Courtney: Courtney is a self-described European mutt, so she did not find her results surprising. She and Emily both have a healthy mix of European heritage from multiple countries, and their percentages are remarkably similar across the board.
Most surprisingly, Emily and Courtney took their tests together a few years ago (they exchanged tests for the holidays). At the time, both tests showed that they had Scandanavian roots—something Emily in particular found exciting. But when she re-checked her results for the publication of this piece, her Scandanavian roots had disappeared.
Why? It turns out your results on Ancestry can change over time, so as more people use AncestryDNA and upload their results, the more accurate your estimate can become. So while it may have registered Emily as having Scandanavian heritage a few years ago, it has further refined its matching system and more accurately attributed her roots. Courtney notes that this is still a sore spot for Emily (sorry, Emily).
Overall, the results were the same across the board—our results were definitely different from our siblings', but not so different that you couldn't identify that we were siblings. We shared major ethnicities across the board with varying percentages. We feel confident that if you spotted all six tests with our names removed, you'd easily be able to pair siblings together looking at ethnicities alone. We also agreed it was fascinating to see not only our own heritages, but how they impacted our individual make-up and potentially impacted our differing physical characteristics.
What does Ancestry recommend regarding testing siblings?
Is it fun to get a DNA test with your sibling? Yes. It is necessary to understand the full scope of your heritage? That answer is less black-and-white.
In a blog post, Ancestry noted that DNA inheritance involves a bit of randomness, and that randomness tends to come out when siblings are tested together. If you're an identical twin, a DNA test is unlikely to reveal any different information between you and your sibling, but between siblings, there can be a lot of differences. Ancestry indicated that testing your sibling's DNA might be able to reveal new cousins and insights into historical communities. However, it was also noted that testing a parent or older relative might reveal more about your lineage and your family than testing a sibling could.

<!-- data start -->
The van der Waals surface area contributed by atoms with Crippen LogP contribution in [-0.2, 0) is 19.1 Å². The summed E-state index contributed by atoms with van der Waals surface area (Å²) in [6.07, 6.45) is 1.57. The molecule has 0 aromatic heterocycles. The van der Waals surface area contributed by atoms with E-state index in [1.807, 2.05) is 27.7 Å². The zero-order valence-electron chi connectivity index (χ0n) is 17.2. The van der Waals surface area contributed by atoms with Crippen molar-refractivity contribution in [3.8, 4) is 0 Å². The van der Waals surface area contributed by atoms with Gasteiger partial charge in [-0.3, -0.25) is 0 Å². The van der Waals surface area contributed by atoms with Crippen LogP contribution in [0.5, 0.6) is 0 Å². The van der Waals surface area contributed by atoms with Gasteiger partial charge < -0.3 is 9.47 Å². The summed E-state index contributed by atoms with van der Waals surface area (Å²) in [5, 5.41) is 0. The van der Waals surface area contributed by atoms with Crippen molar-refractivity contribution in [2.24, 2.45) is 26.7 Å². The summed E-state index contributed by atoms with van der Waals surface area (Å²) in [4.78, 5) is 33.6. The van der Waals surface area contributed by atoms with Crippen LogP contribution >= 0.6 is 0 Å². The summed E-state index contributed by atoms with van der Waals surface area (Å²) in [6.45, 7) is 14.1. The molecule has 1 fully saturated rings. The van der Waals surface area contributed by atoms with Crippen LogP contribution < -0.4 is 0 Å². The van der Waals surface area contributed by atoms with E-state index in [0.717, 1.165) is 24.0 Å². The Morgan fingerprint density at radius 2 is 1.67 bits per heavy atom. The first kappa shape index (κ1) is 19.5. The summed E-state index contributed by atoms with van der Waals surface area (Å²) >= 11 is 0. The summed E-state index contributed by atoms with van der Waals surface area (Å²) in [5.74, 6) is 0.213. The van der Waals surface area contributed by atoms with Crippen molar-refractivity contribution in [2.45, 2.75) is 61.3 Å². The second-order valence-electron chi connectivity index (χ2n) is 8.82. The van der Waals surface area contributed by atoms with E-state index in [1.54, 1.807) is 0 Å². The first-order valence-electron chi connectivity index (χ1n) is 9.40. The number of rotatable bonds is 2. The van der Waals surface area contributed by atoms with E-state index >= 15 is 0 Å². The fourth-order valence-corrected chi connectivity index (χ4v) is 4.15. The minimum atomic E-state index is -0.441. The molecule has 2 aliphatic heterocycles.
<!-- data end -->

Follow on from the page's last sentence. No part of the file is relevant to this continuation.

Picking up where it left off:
What do the experts say?
I connected with Mark Seeger, an Associate Professor of Molecular Genetics at The Ohio State University on this one, to see what his take was on sibling DNA tests. Professor Seeger indicated that while you and a sibling might individually benefit from taking your own DNA tests, a sibling's DNA test will vary pretty greatly from your own, with your shared DNA averaging out around 50%.
Ultimately, he agreed with Ancestry’s breakdown of sibling DNA and indicated that while it’s interesting to have a sibling take a DNA test with you, having your mother or father take the test might shed more light on your particular DNA story and heritage. He also mentioned that if siblings are male and female, having the male sibling take a test as well can help indicate what a father might be contributing to the gene pool better than a female sibling's results could.
Should your sibling get a DNA test if you did?
Ultimately, we wish that our parents would have taken the DNA test too, so that we could get a better sense of where certain elements of the breakdown were coming from. For example, I had a nearly identical chart to one of my cousins who’d also had their DNA analyzed, but my sister’s chart was very different. It would have been cool to learn if my mother's DNA test lined up with mine and the cousin's, since he's on her side of the family, or if our mother and father's sides are really similar in terms of countries of origin and history.
One cool thing about AncestryDNA is that if your parents take a test, Ancestry will be able to inform you if cousins and relatives that appear in your matches are from your mother's side or your father's side. If you're looking into your family tree and working on building out your connections to your matches, this could be extremely valuable and is well worth looking into. What's more, Ancestry also recommends testing your oldest family member first if you're planning on looking into "who came from where," so consider gifting the DNA kit to grandma instead of your sibling.
Taking tests with our siblings was an incredibly fun and informative experience. Would we do it again? Absolutely. Was it completely necessary to grasp our heritages? No. It boils down to what your reasons are for taking a DNA test in the first place.